It’s that time again. Time for 2Ls (and a few lucky 1Ls) to join the ranks of the employed in the hopes of landing a permanent gig post-graduation. Of course, the substance of your work matters (a lot), but landing a full-time position from a summer associate gig requires more than just doing legal great work. What else do you need to do? Keep Reading ⇒
Most attorneys have encountered this situation: at a meeting with a client, the client shows up with his or her spouse. The spouse is not a client. Normally, what you tell your clients is privileged against disclosure. And what your clients tell their legally-recognized spouses is generally privileged too. But what happens when the two privileges bump into each other?
There is no attorney-client-spousal privilege.
Who’s afraid of legal writing in plain English? A lot of lawyers. Since I started writing about legal writing, I’ve been amazed at how entrenched so many lawyers seem to be against the notion that legal writing should be as easy to understand as possible to the widest audience possible.
But that notion seems to strike fear into the hearts of many, I suspect because it seems to strike at the traditional lawyering culture that in the post-Great Recession economy seems in danger of disintegrating.
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The right to a trial by jury in a criminal case is perhaps the most revered element of the American criminal justice system. Putting one’s fate in the hands of fellow citizens, rather than in the hands of the government, provides us with an important protection against government overreach or the politicization of criminal prosecutions. But can one really expect justice if the jury isn’t made up of one’s peers?
Another, perhaps even more important problem, is how a jury relies so heavily on eyewitness testimony to determine what in fact happened. Putting an eyewitness on the stand to either support or undercut the prosecution’s argument that the defendant did what the complaint or indictment said he did has long been considered the “gold standard” of evidence. This is the kind of evidence the jury will give more weight than any other. But the sad fact is that eyewitness testimony is notoriously unreliable.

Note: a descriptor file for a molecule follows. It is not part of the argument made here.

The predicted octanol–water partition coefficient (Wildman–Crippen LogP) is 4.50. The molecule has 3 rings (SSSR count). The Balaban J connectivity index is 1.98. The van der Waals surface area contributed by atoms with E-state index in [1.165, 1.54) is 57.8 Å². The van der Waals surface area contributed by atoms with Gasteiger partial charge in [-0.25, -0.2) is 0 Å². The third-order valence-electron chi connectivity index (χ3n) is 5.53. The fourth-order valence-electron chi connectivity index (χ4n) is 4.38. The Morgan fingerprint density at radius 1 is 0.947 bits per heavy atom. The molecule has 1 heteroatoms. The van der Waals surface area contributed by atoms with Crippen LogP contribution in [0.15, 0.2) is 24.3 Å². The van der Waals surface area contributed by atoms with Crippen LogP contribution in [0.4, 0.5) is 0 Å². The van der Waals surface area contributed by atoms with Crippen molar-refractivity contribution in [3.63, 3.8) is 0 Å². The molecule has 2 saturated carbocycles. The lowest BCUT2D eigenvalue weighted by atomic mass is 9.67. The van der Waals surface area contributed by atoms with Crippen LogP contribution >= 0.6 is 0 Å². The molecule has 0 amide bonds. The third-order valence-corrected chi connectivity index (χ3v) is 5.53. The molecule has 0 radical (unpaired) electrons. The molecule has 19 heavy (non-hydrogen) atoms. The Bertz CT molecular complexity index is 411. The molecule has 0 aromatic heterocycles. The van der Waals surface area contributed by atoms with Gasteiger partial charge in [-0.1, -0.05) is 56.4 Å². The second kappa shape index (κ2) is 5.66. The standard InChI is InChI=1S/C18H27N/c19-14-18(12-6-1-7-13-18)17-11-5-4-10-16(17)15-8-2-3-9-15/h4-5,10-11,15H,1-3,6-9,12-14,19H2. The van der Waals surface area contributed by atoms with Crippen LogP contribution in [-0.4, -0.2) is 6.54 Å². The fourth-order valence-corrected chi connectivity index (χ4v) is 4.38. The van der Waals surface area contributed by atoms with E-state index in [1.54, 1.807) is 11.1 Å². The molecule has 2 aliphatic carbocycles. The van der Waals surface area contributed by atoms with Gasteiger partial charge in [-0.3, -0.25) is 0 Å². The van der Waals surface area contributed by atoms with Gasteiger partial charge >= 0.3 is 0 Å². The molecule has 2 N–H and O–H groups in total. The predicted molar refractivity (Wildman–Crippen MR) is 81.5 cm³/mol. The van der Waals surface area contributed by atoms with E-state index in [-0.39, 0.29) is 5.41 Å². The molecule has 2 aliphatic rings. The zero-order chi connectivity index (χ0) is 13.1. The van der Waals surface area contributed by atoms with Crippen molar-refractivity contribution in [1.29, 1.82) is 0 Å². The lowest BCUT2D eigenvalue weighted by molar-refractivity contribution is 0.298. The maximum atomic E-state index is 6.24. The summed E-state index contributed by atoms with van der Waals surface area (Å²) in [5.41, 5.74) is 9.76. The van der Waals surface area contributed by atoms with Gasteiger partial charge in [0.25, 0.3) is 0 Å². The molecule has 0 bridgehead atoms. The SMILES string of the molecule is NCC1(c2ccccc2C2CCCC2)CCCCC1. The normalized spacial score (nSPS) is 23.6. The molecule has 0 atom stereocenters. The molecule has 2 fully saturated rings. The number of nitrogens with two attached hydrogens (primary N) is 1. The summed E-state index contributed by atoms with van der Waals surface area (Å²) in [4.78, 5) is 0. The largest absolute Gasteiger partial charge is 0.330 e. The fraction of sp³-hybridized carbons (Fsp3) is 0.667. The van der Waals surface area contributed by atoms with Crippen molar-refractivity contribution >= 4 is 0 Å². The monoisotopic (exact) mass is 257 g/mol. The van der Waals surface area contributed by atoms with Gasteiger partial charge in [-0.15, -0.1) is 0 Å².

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Earlier this week Bitter Lawyer published an article about salutations. Technically, the article was about valedictions, or the closing clause in an e-mail. Many commenters asked what they should be using, since the author argued against most of the common sign-offs. Unfortunately, The Atlantic Wire’s Guide to Advanced Digital Etiquette is useless on this issue. In my opinion, the answer is the same as it is for any legal question: it depends. You could take a formal approach, a satirical approach, or my favorite, the minimalist approach. But don’t use the same valediction all the time. It’s boring. And your standard automatic signature for one day may be totally inappropriate for another day.
Our firm hosted an open house last week. At the party, I had a chance to catch up with old friends, chat with acquaintances, and even meet some new people. The party flew by, and it was fun. I left completely energized by the event. I did not, however, always feel this way about networking events. Only a few years ago, my party plan involved attending legal events while clutching a trusty friend and rarely leaving his or her side. What changed?
That can also lead to attorneys providing legal advice when they simply do not have enough information to render a professional opinion.
Rendering haphazard legal advice creates all sorts of problems—and none of them are of the good variety.